Little Organism, Big Impact

Our natural world is made up of incredibly diverse lifeforms that range in all different sizes, from the humongous blue whale and the giant sequoia to the tiny ant and minuscule plankton. So, it should be no surprise that some of Earth’s smallest creatures — such as diatoms — can actually have some of the biggest impacts on our planet.  

Diatoms are microscopic single-cell algae. These organisms come in a variety of shapes, such as cylindrical orbs or long, boat-like structures. What makes a diatom interesting is that they have cell walls made of glass, or silica. Known as a frustule, these glass walls are covered in patterned pores and ridges. 

Diatoms are found abundantly in almost every aquatic environment: oceans, lakes and wetlands, too. As a plant-like lifeform, they rely on photosynthesis for survival. They can live individually or in colonies, and when the environment is just right — plenty of nutrients and sunlight — their populations will rapidly expand. Living diatoms make up a good portion of Earth’s biomass and create 20% of our planet’s oxygen.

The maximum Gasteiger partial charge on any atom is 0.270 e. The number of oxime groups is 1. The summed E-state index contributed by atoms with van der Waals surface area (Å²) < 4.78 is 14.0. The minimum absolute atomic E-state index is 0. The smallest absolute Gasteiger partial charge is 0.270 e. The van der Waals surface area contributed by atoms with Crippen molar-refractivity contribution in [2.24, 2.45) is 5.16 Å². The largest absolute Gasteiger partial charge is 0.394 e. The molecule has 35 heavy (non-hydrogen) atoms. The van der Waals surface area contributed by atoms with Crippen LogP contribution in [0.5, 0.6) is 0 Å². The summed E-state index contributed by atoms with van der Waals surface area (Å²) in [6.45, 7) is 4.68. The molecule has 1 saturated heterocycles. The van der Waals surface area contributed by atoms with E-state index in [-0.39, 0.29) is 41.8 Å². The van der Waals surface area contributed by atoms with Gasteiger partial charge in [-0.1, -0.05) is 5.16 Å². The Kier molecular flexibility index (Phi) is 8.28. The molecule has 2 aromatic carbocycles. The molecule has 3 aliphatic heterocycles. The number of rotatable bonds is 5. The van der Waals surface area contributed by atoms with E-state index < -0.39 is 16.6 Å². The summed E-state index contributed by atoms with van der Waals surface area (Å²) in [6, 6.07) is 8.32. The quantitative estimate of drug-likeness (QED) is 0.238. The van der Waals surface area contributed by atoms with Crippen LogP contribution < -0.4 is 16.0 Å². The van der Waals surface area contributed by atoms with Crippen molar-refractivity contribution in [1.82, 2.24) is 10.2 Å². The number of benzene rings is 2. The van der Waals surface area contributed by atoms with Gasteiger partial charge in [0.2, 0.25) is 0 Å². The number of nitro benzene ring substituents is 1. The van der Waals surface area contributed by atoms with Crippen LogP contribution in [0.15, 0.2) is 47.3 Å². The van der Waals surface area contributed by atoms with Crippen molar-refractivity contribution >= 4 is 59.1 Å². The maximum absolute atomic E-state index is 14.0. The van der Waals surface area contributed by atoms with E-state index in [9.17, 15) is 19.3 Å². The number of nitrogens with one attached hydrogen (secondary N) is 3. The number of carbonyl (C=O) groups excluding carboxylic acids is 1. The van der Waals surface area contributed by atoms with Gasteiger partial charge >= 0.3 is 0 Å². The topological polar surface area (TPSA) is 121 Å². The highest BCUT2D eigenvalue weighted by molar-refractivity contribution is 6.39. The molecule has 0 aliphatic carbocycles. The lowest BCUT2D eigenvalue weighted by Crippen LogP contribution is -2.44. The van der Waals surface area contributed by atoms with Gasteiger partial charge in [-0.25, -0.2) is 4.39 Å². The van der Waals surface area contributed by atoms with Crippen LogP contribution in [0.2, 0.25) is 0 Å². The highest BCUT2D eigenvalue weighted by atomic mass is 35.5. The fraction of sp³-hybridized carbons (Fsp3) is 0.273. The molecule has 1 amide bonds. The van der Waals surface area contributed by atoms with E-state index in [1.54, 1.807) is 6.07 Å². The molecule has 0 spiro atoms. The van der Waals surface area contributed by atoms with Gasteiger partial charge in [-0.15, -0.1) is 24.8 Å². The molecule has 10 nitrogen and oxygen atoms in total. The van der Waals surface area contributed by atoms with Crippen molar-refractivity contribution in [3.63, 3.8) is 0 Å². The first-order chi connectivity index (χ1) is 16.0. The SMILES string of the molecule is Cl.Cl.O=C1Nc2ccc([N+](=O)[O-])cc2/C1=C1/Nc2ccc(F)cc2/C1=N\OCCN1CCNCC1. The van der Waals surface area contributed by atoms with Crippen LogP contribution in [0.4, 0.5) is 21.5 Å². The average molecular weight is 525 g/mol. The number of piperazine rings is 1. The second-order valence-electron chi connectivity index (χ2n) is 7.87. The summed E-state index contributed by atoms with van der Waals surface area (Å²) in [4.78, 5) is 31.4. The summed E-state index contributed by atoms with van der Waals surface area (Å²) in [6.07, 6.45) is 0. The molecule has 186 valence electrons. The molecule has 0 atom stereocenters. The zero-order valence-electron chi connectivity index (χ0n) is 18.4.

But dead diatoms are particularly important to understanding the health of our planet, too. Because the frustule is heavier than the water surrounding it, after a diatom dies, the glass skeletal remains slowly sink to the bottom of the ocean or lake and become part of the sediment. Here, the shells can reside for millions of years. 

This means that scientists can study these tiny, fossilized diatoms to better comprehend the global changes in our climate and aquatic environments — both then and now. 

Diatom Dance by Marguerita Hagan is on display at the Academy.

Visit Invisible World of Water at the Academy and witness the microscopic wonders of snow crystals, water drops and diatoms — hidden just out of sight. 

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